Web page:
Asian markets surge on signs of overcoming the pandemic.

Investors in Asia on Friday found reason to cheer despite a disastrous economic report from China, sending shares higher and signaling the start of a strong trading day.

South Korean shares led a broad regional rally at midday, with many markets up more than 2 percent. Futures markets were predicting a similarly cheery opening on Wall Street.

Though the world economy remains under siege, investors were looking to signs of progress. Some looked to a media report that a drug from Gilead Sciences showed early — and, thus far, unproven — promise in fighting the coronavirus. Boeing said it was resuming commercial plane production. China reported for the first time in decades that its economy shrank, but the number was still better than some had forecast.

Prices for U.S. Treasury bonds fell in early Friday trading, suggesting investors were willing to take more risks.

At midday Friday in Asia, Japan’s Nikkei 225 index was up 2.3 percent. Hong Kong’s Hang Seng index was up 2.2 percent. In South Korea, the Kospi was up 3.3 percent. Australia’s S&P/ASX 200 index was up 2.1 percent.

China’s official G.D.P. shrinks for the first time since 1976.

The announcement is the first attempt at large-scale resumption of business activity by a U.S. corporation since the coronavirus outbreak forced companies and government officials to shut down most nonessential work. President Trump is encouraging businesses and states to reopen the economy by May 1 or earlier.

“Following thorough reviews of local conditions, we’ve started restoring operations at some sites where work has been suspended,” Boeing’s chief executive, Dave Calhoun, said in a letter to employees ahead of the announcement. This week, the company brought about 2,500 employees in the state back to work, most of them focused on defense production operations.

Of Boeing’s approximately 160,000 employees worldwide, there are at least 66 current confirmed coronavirus infections. At least 124 others have recovered after being infected.

Boeing employees who return to work in the coming week will find new health and safety precautions in place, such as staggered start times and spread-out work areas, the company said. But a company spokesman, Charles Bickers, said Boeing would not test employees for the virus.

Congress initially allocated $349 billion for the program, which was intended to provide loans to businesses with 500 or fewer employees. The money has gone quickly, with more than 1.4 million loans already approved as of Wednesday evening, as small businesses struggle with virus-induced quarantines and closings.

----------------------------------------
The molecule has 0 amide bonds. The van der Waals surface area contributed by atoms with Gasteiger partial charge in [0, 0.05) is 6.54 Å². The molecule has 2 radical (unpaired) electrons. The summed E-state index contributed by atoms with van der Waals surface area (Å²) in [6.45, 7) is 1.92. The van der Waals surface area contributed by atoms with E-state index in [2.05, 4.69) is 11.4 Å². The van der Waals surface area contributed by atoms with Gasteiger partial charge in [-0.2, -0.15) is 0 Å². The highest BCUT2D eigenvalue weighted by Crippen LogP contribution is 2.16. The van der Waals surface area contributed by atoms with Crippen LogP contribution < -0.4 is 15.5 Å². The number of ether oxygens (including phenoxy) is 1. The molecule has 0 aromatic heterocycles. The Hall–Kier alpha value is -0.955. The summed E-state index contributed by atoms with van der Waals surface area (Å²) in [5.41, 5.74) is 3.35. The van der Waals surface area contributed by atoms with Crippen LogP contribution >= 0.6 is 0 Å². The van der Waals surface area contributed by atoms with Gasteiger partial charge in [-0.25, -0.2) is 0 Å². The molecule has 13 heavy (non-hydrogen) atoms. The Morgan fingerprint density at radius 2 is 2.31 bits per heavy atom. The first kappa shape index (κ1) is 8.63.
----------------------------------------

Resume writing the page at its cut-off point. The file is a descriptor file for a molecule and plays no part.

Dr. Nancy Kim, 42, who owns Spectrum Dermatology in Scottsdale, Ariz., tried to get a loan through the program, but her bank, Wells Fargo, never accepted their application and eight other lenders turned her away.

“Within the next one or two months, we might run out of money and have to shut down completely,” Dr. Kim said on Thursday. “Our patients are going to suffer.”

A Wells Fargo spokeswoman said the bank continued to prepare applications for the funds and would submit them when the funds were available again.

Catch up: Here’s what else is happening.

  • The movie theater chain AMC Entertainment said in a statement that it intended to raise $500 million in a private offering — squelching speculation, for now, that it will need to file for bankruptcy sooner than later.

  • The National Multifamily Housing Council, a trade group for big apartment owners and developers, said in a report that 16 percent of tenants failed to make a full or partial monthly rent payment by April 12, up from 9 percent in a similar period last month.

  • USAA, which serves military members and their families, will temporarily change its policies on overdrawn accounts to let customers collect stimulus money. The New York Times had reported that the financial services company was not allowing those customers to access the funds.

  • Robinhood, a stock trading app popular with young people, is in talks to raise a new round of funding led by Sequoia Capital that would value it around $8 billion, according to a person familiar with the situation.

  • The biotechnology company Moderna said that it had been awarded up to $483 million from the federal government to develop its coronavirus vaccine and to scale up manufacturing.

  • Uber, which will report first-quarter financial results on May 7, said that the pandemic had made it impossible to forecast how much money it would make this year. It also warned investors that its stakes in several international ride-hailing businesses would lose value.

  • The Labor Department said that more than 5.2 million workers had been added to the tally of the unemployed, bringing the four-week total to about 22 million. That’s roughly the net number of jobs created in a nine-and-a-half-year stretch that began after the last recession and ended with the pandemic’s arrival.

Reporting was contributed by Kevin McKenna, Nelson D. Schwartz, Kate Conger, Katie Thomas, Erin Griffith, Emily Flitter, Alan Rappeport, Brooks Barnes, Keith Bradsher, Niraj Chokshi, Vindu Goel, Carlos Tejada and Mike Ives. Yiwei Wang and Coral Yang contributed research.

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